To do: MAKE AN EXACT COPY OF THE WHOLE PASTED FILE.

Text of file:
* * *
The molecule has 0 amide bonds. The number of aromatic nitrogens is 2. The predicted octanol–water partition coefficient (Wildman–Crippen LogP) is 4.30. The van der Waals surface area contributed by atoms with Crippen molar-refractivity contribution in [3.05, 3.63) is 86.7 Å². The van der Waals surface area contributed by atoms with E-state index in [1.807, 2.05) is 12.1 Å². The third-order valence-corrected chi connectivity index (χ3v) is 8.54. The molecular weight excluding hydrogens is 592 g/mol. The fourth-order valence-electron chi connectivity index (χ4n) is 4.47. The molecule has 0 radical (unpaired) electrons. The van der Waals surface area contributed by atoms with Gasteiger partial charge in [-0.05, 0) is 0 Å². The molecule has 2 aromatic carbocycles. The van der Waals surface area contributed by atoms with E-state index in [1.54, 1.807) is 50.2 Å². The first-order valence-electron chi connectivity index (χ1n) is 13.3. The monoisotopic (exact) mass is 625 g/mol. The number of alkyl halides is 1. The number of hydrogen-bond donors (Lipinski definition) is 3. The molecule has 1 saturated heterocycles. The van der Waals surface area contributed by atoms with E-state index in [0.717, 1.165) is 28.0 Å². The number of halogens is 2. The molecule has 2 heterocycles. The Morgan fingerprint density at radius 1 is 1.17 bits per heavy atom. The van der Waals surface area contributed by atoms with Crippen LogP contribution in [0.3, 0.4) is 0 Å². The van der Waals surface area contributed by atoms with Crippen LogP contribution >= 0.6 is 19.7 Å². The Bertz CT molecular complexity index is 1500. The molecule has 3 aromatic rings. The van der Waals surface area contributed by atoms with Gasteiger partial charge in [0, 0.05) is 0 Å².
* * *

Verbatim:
The molecule has 0 amide bonds. The number of aromatic nitrogens is 2. The predicted octanol–water partition coefficient (Wildman–Crippen LogP) is 4.30. The van der Waals surface area contributed by atoms with Crippen molar-refractivity contribution in [3.05, 3.63) is 86.7 Å². The van der Waals surface area contributed by atoms with E-state index in [1.807, 2.05) is 12.1 Å². The third-order valence-corrected chi connectivity index (χ3v) is 8.54. The molecular weight excluding hydrogens is 592 g/mol. The fourth-order valence-electron chi connectivity index (χ4n) is 4.47. The molecule has 0 radical (unpaired) electrons. The van der Waals surface area contributed by atoms with Gasteiger partial charge in [-0.05, 0) is 0 Å². The molecule has 2 aromatic carbocycles. The van der Waals surface area contributed by atoms with E-state index in [1.54, 1.807) is 50.2 Å². The first-order valence-electron chi connectivity index (χ1n) is 13.3. The monoisotopic (exact) mass is 625 g/mol. The number of alkyl halides is 1. The number of hydrogen-bond donors (Lipinski definition) is 3. The molecule has 1 saturated heterocycles. The van der Waals surface area contributed by atoms with E-state index in [0.717, 1.165) is 28.0 Å². The number of halogens is 2. The molecule has 2 heterocycles. The Morgan fingerprint density at radius 1 is 1.17 bits per heavy atom. The van der Waals surface area contributed by atoms with Crippen LogP contribution in [0.3, 0.4) is 0 Å². The van der Waals surface area contributed by atoms with Crippen LogP contribution >= 0.6 is 19.7 Å². The Bertz CT molecular complexity index is 1500. The molecule has 3 aromatic rings. The van der Waals surface area contributed by atoms with Gasteiger partial charge in [0, 0.05) is 0 Å².